Abstract reasoning – matrices
Abstract tests will almost always be part of your assessment. These tests gauge your intellectual and logical thinking capacity and are well suited to estimating your potential. During abstract tests, your education, experience, or background do not affect your results, which is why they are a good predictor of your future development. Although these tests seem to have no direct connection with the content of the job you are applying for, they provide an idea of the extent to which you can find solutions and whether you can work flexibly with unfamiliar information.
Each matrix problem consists of seventeen figures: nine problem figures and eight answer options (A to H). In a matrix problem, there are three options for rules to apply.
- The same rule applies both horizontally and vertically.
- One rule applies horizontally, while another rule applies vertically.
- The matrix is a continuous series from box 1 to box 9.
In the above example, one rule is applied both vertically and horizontally. See the example below. If you move box 2 over box 3, you will get box 1 (horizontal). If you move box 4 over box 5, you will also get box 1. This applies to all horizontal and vertical rows. The correct answer option, which should be where the question mark is (box 9), can therefore be solved in this way: box 6 + box 9 = box 3 and box 8 + box 9 = box 7. The correct answer must then be answer option H.
Let’s go over another sample problem.
The correct answer is C. In this example, a specific rule applies horizontally, and a specific rule applies vertically.
- The shapes are different in terms of the number of corners: boxes 1, 4, and 7 contain two corners per line. Boxes 2, 5, and 8 contain no corners per line. Finally, boxes 3, 6, and 9 contain one corner per line.
- The shapes differ vertically in how they interact. You could say that the lines slide over each other. Boxes 1, 2, and 3 only touch each other in the center and do not overlap. Boxes 4, 5, and 6 touch each other at two points. The two lines are still reasonably close together. Boxes 7, 8, and 9 also touch each other at two points, but there is considerably more space between the two lines.
There is another common element in this problem: all figures contain one thick line and one thin line. The thick line shifts further and further up; the thin line continues to move downwards.
Tips for matrix problems
A matrix problem can differ both in its primary rules (horizontal/vertical same line, horizontal/vertical separate line, continuous series) and in its common traits. There are a lot of things that you have to be aware of. Creating some matrix problems yourself would be a good exercise: it teaches you to think creatively and look at the figures from a broad perspective.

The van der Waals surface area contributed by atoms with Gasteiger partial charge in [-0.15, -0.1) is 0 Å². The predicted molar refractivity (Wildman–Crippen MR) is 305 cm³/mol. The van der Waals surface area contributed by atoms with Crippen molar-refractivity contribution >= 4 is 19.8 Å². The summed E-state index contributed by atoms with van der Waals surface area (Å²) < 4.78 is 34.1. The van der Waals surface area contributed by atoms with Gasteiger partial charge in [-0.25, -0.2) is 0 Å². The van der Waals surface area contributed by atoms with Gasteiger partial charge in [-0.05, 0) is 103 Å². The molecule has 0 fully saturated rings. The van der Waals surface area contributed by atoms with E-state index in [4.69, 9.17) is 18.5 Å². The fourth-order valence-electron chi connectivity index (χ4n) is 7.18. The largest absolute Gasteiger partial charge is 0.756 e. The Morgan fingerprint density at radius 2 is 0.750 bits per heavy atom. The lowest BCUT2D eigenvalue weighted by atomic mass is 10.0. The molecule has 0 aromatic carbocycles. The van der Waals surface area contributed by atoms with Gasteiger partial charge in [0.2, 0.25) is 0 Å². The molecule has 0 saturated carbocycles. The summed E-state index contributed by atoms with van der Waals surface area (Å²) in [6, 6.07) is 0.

Below you will find a number of common features that you can look for in the matrix problems. Try to memorize these characteristics; the more rules/common elements that you are familiar with, the easier it is to quickly see through a matrix problem.
- The colors. What color patterns do you see per line?
- The number of elements per figure plus the number of elements per row.
- Each line contains certain shapes.
- Addition or subtraction. Box 1 + Box 2 = Box 3 or Box 1 – Box 2 = Box 3.
- A series: For example, does a rule become progressively more significant? Or does an element always become more significant or stand out more?
- The direction of a figure. Does a line always point to the left corner or downwards?
- How the figure is centered. Elements within a figure can pull it towards one specific side per vertical or horizontal row.
- For example, are there overlaps in color? Do blue and green lead to a red figure, while purple and orange lead to a yellow figure?
- Calculations. An example: the number of elements at the top of a figure can be added up or subtracted from the number of elements at the bottom of a figure.
- Similar relationships. Are line segments parallel to each other or do they cross each other?
- Patterns. Does a figure shift or rotate along the row?
Let’s use the traits mentioned above for the final sample problem.
- Each figure contains yellow stars (colors, shapes).
- Each figure contains a zigzag line in the center, two sloping lines, and one vertical line (shapes).
- We can also conclude that there are not as many stars above the line as below the line when we view the vertical and horizontal rows. We can therefore ignore this characteristic (number of elements).
- However, we can add and subtract here. If we see the stars above the line as PLUS and the stars below the line as MINUS, we can make some useful calculations. Stars in box 1 = +2, stars in box 4 = +1, stars in box 7 = +3. Box 1 + box 4 = box 7! Let’s take a moment to double check this. Stars in box 1 = +2, stars in box 2 = -4, stars in box 3 = -2. Box 1 + box 2 = box 3, meaning 2-4 = -2.
- The last thing to notice is that within a certain row, both horizontally and vertically, there are patterns in the lines. Each line is at a different angle in each row. In addition, the left corner in the figure is always empty.
Practice makes perfect!
It is very important to practice for a capacity test. If you do not practice, your score may be lower, and this often decreases your chances of getting that much-desired job! By practicing, you can solve problems more quickly and efficiently, so that your score will increase.
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